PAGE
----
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Durgapuja / The men who create God

The men who create God? You read it right.It’s about those skilled hands who create idols of God. In this write-up, the focus is on the Bengali artists  who make idols and effigies for  Durgapuja in Jaipur.

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Idols of Durga Mata at workshop run by Bengali artists in Jaipur

Even though the Bengali festival of Durgapuja is not native to Jaipur, its celebrated with much fanfare in the city among the Bengali community. As per the available information, Durgapuja was first celebrated in Jaipur in the first decade of the 19th century, probably in 1804 AD at Shila Mata Temple in Amer. Jaipur has a large population of Bengali workers, especially the ones working in the jewelry industry. It’s no secret that Bengali hand is considered as the most skilled one and they dominate the skilled workforce employed in the jewelry industry across India.

The relationship of Jaipur with Bengal  dates back to few centuries when the king of Amer Mirza Man Singh I became governor of Bengal under the Mughal empire in 1594 AD. He brought along with him deity installed in the Shila Mata temple, Amer Shila Devi from Jessore in 1604 AD. The Bengali priests were also called in and since then started a new relationship of Bengalis with Amer and Jaipur. Bengali priests have managed old heritage temples in Jaipur for generations. The best example is Govind Devji Temple – most popular temple in Jaipur. Over the years as Jaipur  transformed from the city which manufactured colored gemstones to the  finished jewelry pieces, many Bengali skilled workmen also followed and made it a home. For Bengali community,  Durgapuja is the most important festival.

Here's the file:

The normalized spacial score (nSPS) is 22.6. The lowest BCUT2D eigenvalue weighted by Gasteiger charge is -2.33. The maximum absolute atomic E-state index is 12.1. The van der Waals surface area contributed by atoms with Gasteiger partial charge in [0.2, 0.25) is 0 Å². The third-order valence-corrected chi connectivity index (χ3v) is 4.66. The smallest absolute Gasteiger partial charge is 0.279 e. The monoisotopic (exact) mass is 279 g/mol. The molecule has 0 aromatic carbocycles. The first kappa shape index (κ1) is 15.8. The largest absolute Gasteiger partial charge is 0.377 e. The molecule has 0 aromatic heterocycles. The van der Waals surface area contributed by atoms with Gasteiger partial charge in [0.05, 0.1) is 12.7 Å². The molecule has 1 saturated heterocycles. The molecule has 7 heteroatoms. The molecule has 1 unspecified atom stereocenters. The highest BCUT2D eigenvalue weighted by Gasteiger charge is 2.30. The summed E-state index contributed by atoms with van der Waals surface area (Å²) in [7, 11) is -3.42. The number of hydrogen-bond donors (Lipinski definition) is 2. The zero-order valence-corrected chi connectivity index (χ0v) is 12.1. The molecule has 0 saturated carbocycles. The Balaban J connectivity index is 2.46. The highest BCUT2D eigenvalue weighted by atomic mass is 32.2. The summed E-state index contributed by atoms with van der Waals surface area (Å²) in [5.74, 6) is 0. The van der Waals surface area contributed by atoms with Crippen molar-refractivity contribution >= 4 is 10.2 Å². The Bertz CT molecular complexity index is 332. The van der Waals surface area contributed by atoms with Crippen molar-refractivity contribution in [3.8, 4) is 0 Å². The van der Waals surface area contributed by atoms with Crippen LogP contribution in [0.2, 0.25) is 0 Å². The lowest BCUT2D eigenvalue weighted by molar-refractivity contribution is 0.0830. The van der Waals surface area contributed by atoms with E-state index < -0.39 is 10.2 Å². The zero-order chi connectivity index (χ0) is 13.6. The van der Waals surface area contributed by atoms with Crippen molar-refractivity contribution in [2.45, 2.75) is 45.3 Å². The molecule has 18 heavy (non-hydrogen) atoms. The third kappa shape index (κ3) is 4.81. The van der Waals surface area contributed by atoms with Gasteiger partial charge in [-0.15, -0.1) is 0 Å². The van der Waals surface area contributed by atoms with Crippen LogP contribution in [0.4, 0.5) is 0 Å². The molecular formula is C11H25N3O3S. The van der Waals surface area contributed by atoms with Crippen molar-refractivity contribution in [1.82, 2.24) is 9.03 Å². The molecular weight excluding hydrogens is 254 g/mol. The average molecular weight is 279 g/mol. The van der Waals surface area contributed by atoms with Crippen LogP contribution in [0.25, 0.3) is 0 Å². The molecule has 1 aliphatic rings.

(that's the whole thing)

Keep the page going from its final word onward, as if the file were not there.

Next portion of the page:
I captured these pictures at Shri kali Mata Shilpalaya, tucked inside the by-lanes of Johari Bazaar, Jaipur 2 week ago. Run & managed by a Bengali family consisting of 2 brothers Gautam Pal and Sanant Pal along with their father Ganpati Pal,  the creations inside their workshop is a result of a time taking manual work which takes days to create each piece of art. . The workshop I visited is designed & made in the same way  as the ones in Kolkatta or elsewhere in Bengal. It was quite dark inside and the only available light source  was the  incandescent bulb!

This post is not  a guide on  how these men create idols of God & Goddesses rather it’s just a peek into their world.

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These idols are about to be finished due to approaching Durgapuja 

Ganesha idols made out of hay & clay  in the below picture is at an initial stage; the one in the center is finished & ready for sale.

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It’s quite a contrast!
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Idols of Ganesha at initial stage of work

These  idols in the following pictures are work in progress.

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Work still in Progress

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This  idol of Goddess Durga has a beautiful face & a typical Bengali look on her face.